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State Primary Wrap: Stacey Abrams roars to Democratic governor’s nomination in Georgia; GOP faces runoff
Final fields for governor’s races also set in Arkansas and Texas; incumbent survives in Arkansas Supreme Court contest
♦By Rich Shumate, ChickenFriedPolitics.com editor
ATLANTA (CFP) — Democrat Stacey Abrams has made history in Georgia’s Democratic primary for governor, crushing her opponent to become the first African American woman ever nominated for governor by a major political party in a U.S. state.
Meanwhile, in Arkansas, Republican Governor Asa Hutchinson was nominated for a second term and will be heavily favored over the Democratic winner, political newcomer Jared Henderson. And Texas Democrats picked former Dallas County Sheriff Lupe Valdez to face incumbent Republican Governor Greg Abbott in November, making her the first Latina and first openly lesbian candidate to be nominated by a major party for Texas governor.
In Georgia, Abrams, the former minority leader of the Georgia House whose candidacy has drawn national attention, took 76 percent of the vote to 24 percent for former State Rep. Stacey Evans, winning all but six of the state’s 159 counties.
Speaking to jubilant supporters in Atlanta, Abrams vowed to create a “coalition that reaches across backgrounds, sharing our constant belief in our capacity to win.”
“We have to reach out to those who do not believe their voices matter, who’ve been disappointed again and again by promises made and never kept,” she said. “In the Book of Esther, there is a verse that reminds us that we were born for such a time as this.”
After seeing their party lose four governor’s elections in a row, Democrats who voted in the primary clearly bought into Abrams’s argument that the way to reclaim the governor’s mansion was to expand the electorate, rather than Evans’s argument that Democrats needed a nominee who could appeal to Republican-leaning voters by offering more moderate stands.
But while Abrams did win more votes in the primary than any candidate on either side of the ballot, overall, 54,000 more voters picked up Republican ballots, in a state that has no party registration.
In the Republican primary, Cagle, serving his third term as lieutenant governor, took 39 percent of the vote to 26 percent for Kemp, who has been secretary of state since 2011. Cagle beat Kemp in the large suburban Atlanta counties, where the bulk of Georgia Republicans live, and in all of the smaller cities except Athens, which Kemp once represented in the Georgia Senate.
However, Georgia has a long history of the second-place finisher in a primary coming from behind to win a runoff, most notably in 2010, when current Governor Nathan Deal defeated Karen Handel, who returned to political office last year by winning a seat in Congress.
The runoff in Georgia in July 24.
In another Georgia race of interest, former Democratic U.S. Rep. John Barrow, who lost his seat in 2014, won his party’s nomination for secretary of state without a runoff. Republicans will have a runoff between former Alpharetta Mayor David Belle Isle and State Rep. Brad Raffensperger of Johns Creek.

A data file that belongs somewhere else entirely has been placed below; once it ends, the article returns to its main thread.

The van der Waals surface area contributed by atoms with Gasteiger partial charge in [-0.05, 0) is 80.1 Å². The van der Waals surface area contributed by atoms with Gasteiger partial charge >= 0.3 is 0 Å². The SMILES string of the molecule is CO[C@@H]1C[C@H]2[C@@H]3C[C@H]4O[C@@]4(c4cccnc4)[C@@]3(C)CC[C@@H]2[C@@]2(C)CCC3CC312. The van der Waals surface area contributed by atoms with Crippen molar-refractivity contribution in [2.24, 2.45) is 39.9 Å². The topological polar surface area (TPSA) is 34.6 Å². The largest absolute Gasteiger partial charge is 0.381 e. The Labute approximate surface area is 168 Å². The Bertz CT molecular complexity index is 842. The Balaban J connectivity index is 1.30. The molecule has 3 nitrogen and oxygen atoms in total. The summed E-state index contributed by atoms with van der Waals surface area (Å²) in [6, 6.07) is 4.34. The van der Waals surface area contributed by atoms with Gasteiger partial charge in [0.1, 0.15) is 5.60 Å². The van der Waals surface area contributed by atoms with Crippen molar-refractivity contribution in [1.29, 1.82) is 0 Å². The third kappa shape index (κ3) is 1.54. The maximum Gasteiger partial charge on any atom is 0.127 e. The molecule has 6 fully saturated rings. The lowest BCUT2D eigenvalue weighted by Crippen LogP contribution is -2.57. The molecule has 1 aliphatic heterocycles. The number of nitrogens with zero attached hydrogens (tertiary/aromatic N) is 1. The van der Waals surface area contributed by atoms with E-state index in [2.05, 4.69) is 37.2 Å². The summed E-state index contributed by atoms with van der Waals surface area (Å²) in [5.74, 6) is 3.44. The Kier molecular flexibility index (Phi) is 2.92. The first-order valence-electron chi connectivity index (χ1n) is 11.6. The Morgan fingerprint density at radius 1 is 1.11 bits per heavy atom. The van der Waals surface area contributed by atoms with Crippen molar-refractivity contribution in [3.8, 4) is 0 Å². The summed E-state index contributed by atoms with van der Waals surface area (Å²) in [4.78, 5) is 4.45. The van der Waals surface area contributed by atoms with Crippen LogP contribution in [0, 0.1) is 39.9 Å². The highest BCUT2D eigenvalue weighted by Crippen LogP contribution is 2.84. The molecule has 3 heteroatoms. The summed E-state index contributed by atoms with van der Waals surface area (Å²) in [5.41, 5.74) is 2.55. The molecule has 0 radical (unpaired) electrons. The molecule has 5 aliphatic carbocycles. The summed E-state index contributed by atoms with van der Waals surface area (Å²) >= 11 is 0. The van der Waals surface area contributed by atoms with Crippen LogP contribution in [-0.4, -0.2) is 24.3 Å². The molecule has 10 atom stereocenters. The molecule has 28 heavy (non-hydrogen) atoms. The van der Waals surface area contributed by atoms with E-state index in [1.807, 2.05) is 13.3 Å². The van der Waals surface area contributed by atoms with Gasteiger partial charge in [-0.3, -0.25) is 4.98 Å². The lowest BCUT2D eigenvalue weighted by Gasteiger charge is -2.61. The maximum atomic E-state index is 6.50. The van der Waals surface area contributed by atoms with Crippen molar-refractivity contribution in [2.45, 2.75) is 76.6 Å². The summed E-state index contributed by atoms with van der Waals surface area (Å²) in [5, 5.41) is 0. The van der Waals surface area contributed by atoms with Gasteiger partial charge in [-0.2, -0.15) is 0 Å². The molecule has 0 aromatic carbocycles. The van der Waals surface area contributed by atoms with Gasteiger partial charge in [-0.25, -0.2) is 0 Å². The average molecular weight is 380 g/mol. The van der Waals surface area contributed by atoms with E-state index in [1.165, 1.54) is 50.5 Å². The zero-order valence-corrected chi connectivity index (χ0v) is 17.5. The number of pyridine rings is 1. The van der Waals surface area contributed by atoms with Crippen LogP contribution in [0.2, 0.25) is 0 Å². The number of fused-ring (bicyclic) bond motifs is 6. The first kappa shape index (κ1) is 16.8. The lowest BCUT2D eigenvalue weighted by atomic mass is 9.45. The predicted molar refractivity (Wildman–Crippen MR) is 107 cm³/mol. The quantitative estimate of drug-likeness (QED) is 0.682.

In Arkansas, Hutchinson took 70 percent to 30 percent for Jan Morgan, a gun rights activist and television pundit who ran at the governor from the right, beating him in five rural counties. In November, he will face Henderson, a former NASA scientist who runs a Little Rock non-profit that advocates on education issues.
The most contentious battle in the Natural State was a non-partisan contest for a seat on the Arkansas Supreme Court, where incumbent Justice Courtney Hudson Goodson advanced to a runoff against David Sterling, who was appointed by Hutchinson as chief counsel for the Arkansas Department of Human Services. Goodson took 37 percent of the vote; Sterling, 34 percent.
A week before the election, Goodson filed a defamation lawsuit against the Judicial Crisis Network, a Washington-based conservative legal group, over ads it was running against her on Arkansas TV stations which alleged she accepted gifts for donors and sought a pay raise.
She also asked judges in three jurisdictions to enjoin stations from airing the ads, triggering protests from media organizations, although some of them voluntarily agreed to stop running the ads. JCN also spent more than $500,000 in 2016 to defeat Goodson in a race for chief justice.
Although the JCN’s ads targeted Sterling’s opponents, he has insisted that he has no connection to the group.
Goodson and Sterling will now face each other on the November general election ballot.
In Texas, in the Democratic race for governor, Valdez defeated Andrew White, a Houston businessman and the son of former Governor Mark White, by a margin of 53 percent to 47 percent. Abbott won the Republican nomination outright in the March primary.
Valdez, 70, was elected to four terms as sheriff of Dallas County, the state’s second largest with 2.5 million people. She resigned in 2017 when she launched her campaign for governor.
Valdez starts the race as a decided underdog against Abbott, who has raised more than $43 million for the campaign. Texas has not elected a Democratic governor since 1988.
Valdez, White face off in Democratic governor’s primary; Cruz, O’Rourke in U.S. Senate race
♦By Rich Shumate, ChickenFriedPolitics.com editor
AUSTIN — Texas primary voters have narrowed crowded fields vying for 11 open or potentially competitive U.S. House seats and the U.S. Senate, while the Democratic race for governor is heading to a May runoff to pick a nominee for an uphill climb against Republican Governor Greg Abbott.